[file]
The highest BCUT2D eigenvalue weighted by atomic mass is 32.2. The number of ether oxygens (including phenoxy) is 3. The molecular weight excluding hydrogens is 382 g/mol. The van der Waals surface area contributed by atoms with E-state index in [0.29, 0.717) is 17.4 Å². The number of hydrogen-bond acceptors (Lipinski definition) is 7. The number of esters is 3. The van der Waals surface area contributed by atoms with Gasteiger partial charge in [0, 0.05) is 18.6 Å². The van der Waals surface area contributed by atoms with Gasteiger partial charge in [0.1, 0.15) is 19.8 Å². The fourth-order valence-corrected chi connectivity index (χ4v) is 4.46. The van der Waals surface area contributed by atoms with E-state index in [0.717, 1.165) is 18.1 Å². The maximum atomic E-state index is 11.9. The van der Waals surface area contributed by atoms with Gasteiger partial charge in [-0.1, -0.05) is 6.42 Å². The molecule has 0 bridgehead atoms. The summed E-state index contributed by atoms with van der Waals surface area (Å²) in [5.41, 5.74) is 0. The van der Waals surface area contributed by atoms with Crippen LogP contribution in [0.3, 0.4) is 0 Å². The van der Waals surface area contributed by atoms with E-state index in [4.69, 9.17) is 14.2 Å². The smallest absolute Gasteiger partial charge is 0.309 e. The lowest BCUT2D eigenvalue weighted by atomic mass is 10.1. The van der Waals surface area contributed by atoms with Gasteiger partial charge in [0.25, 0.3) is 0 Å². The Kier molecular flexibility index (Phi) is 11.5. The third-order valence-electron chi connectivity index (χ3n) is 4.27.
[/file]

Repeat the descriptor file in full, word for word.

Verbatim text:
The highest BCUT2D eigenvalue weighted by atomic mass is 32.2. The number of ether oxygens (including phenoxy) is 3. The molecular weight excluding hydrogens is 382 g/mol. The van der Waals surface area contributed by atoms with E-state index in [0.29, 0.717) is 17.4 Å². The number of hydrogen-bond acceptors (Lipinski definition) is 7. The number of esters is 3. The van der Waals surface area contributed by atoms with Gasteiger partial charge in [0, 0.05) is 18.6 Å². The van der Waals surface area contributed by atoms with Gasteiger partial charge in [0.1, 0.15) is 19.8 Å². The fourth-order valence-corrected chi connectivity index (χ4v) is 4.46. The van der Waals surface area contributed by atoms with E-state index in [0.717, 1.165) is 18.1 Å². The maximum atomic E-state index is 11.9. The van der Waals surface area contributed by atoms with Gasteiger partial charge in [-0.1, -0.05) is 6.42 Å². The molecule has 0 bridgehead atoms. The summed E-state index contributed by atoms with van der Waals surface area (Å²) in [5.41, 5.74) is 0. The van der Waals surface area contributed by atoms with Crippen LogP contribution in [0.3, 0.4) is 0 Å². The van der Waals surface area contributed by atoms with E-state index in [4.69, 9.17) is 14.2 Å². The smallest absolute Gasteiger partial charge is 0.309 e. The lowest BCUT2D eigenvalue weighted by atomic mass is 10.1. The van der Waals surface area contributed by atoms with Gasteiger partial charge in [0.25, 0.3) is 0 Å². The Kier molecular flexibility index (Phi) is 11.5. The third-order valence-electron chi connectivity index (χ3n) is 4.27.